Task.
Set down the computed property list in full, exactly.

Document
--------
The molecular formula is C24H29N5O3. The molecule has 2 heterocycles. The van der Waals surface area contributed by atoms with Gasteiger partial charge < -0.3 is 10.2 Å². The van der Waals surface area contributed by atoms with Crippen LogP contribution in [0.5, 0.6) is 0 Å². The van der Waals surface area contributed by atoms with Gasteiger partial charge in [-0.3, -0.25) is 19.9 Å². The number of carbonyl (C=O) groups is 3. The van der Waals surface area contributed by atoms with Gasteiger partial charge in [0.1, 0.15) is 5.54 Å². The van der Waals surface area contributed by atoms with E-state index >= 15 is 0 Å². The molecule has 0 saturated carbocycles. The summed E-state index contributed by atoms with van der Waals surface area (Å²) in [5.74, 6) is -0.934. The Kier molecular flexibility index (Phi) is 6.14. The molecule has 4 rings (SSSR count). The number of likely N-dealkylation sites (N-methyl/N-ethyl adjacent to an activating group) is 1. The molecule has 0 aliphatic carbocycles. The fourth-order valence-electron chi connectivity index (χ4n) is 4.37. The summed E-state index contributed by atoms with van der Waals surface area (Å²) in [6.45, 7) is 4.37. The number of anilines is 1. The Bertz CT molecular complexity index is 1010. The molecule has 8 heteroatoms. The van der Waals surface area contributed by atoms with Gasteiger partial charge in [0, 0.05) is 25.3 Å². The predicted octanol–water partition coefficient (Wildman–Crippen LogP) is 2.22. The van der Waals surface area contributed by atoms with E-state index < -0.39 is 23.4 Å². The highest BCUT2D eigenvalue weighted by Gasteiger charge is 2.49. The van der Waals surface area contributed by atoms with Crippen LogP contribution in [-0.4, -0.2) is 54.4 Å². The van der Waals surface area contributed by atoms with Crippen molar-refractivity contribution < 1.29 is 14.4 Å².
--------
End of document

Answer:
The molecular formula is C24H29N5O3. The molecule has 2 heterocycles. The van der Waals surface area contributed by atoms with Gasteiger partial charge < -0.3 is 10.2 Å². The van der Waals surface area contributed by atoms with Crippen LogP contribution in [0.5, 0.6) is 0 Å². The van der Waals surface area contributed by atoms with Gasteiger partial charge in [-0.3, -0.25) is 19.9 Å². The number of carbonyl (C=O) groups is 3. The van der Waals surface area contributed by atoms with Gasteiger partial charge in [0.1, 0.15) is 5.54 Å². The van der Waals surface area contributed by atoms with E-state index >= 15 is 0 Å². The molecule has 0 saturated carbocycles. The summed E-state index contributed by atoms with van der Waals surface area (Å²) in [5.74, 6) is -0.934. The Kier molecular flexibility index (Phi) is 6.14. The molecule has 4 rings (SSSR count). The number of likely N-dealkylation sites (N-methyl/N-ethyl adjacent to an activating group) is 1. The molecule has 0 aliphatic carbocycles. The fourth-order valence-electron chi connectivity index (χ4n) is 4.37. The summed E-state index contributed by atoms with van der Waals surface area (Å²) in [6.45, 7) is 4.37. The number of anilines is 1. The Bertz CT molecular complexity index is 1010. The molecule has 8 heteroatoms. The van der Waals surface area contributed by atoms with Gasteiger partial charge in [0, 0.05) is 25.3 Å². The predicted octanol–water partition coefficient (Wildman–Crippen LogP) is 2.22. The van der Waals surface area contributed by atoms with E-state index < -0.39 is 23.4 Å². The highest BCUT2D eigenvalue weighted by Gasteiger charge is 2.49. The van der Waals surface area contributed by atoms with Crippen LogP contribution in [-0.4, -0.2) is 54.4 Å². The van der Waals surface area contributed by atoms with Crippen molar-refractivity contribution < 1.29 is 14.4 Å².